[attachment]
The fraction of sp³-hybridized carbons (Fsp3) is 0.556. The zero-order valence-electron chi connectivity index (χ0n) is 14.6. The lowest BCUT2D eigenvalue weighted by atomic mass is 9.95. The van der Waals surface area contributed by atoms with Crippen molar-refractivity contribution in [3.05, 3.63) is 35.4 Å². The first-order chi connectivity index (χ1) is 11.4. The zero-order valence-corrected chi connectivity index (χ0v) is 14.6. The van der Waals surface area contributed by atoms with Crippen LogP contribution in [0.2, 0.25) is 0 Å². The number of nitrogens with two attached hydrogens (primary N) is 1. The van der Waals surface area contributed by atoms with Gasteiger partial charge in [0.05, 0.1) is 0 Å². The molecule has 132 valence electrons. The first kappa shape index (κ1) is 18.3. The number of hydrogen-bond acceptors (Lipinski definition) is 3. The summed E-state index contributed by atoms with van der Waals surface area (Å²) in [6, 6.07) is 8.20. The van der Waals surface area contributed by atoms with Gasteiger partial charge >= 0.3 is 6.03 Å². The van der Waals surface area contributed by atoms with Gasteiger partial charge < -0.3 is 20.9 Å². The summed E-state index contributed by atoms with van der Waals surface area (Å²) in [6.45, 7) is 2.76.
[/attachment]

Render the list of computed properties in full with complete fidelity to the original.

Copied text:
The fraction of sp³-hybridized carbons (Fsp3) is 0.556. The zero-order valence-electron chi connectivity index (χ0n) is 14.6. The lowest BCUT2D eigenvalue weighted by atomic mass is 9.95. The van der Waals surface area contributed by atoms with Crippen molar-refractivity contribution in [3.05, 3.63) is 35.4 Å². The first-order chi connectivity index (χ1) is 11.4. The zero-order valence-corrected chi connectivity index (χ0v) is 14.6. The van der Waals surface area contributed by atoms with Crippen LogP contribution in [0.2, 0.25) is 0 Å². The number of nitrogens with two attached hydrogens (primary N) is 1. The van der Waals surface area contributed by atoms with Gasteiger partial charge in [0.05, 0.1) is 0 Å². The molecule has 132 valence electrons. The first kappa shape index (κ1) is 18.3. The number of hydrogen-bond acceptors (Lipinski definition) is 3. The summed E-state index contributed by atoms with van der Waals surface area (Å²) in [6, 6.07) is 8.20. The van der Waals surface area contributed by atoms with Gasteiger partial charge >= 0.3 is 6.03 Å². The van der Waals surface area contributed by atoms with Gasteiger partial charge < -0.3 is 20.9 Å². The summed E-state index contributed by atoms with van der Waals surface area (Å²) in [6.45, 7) is 2.76.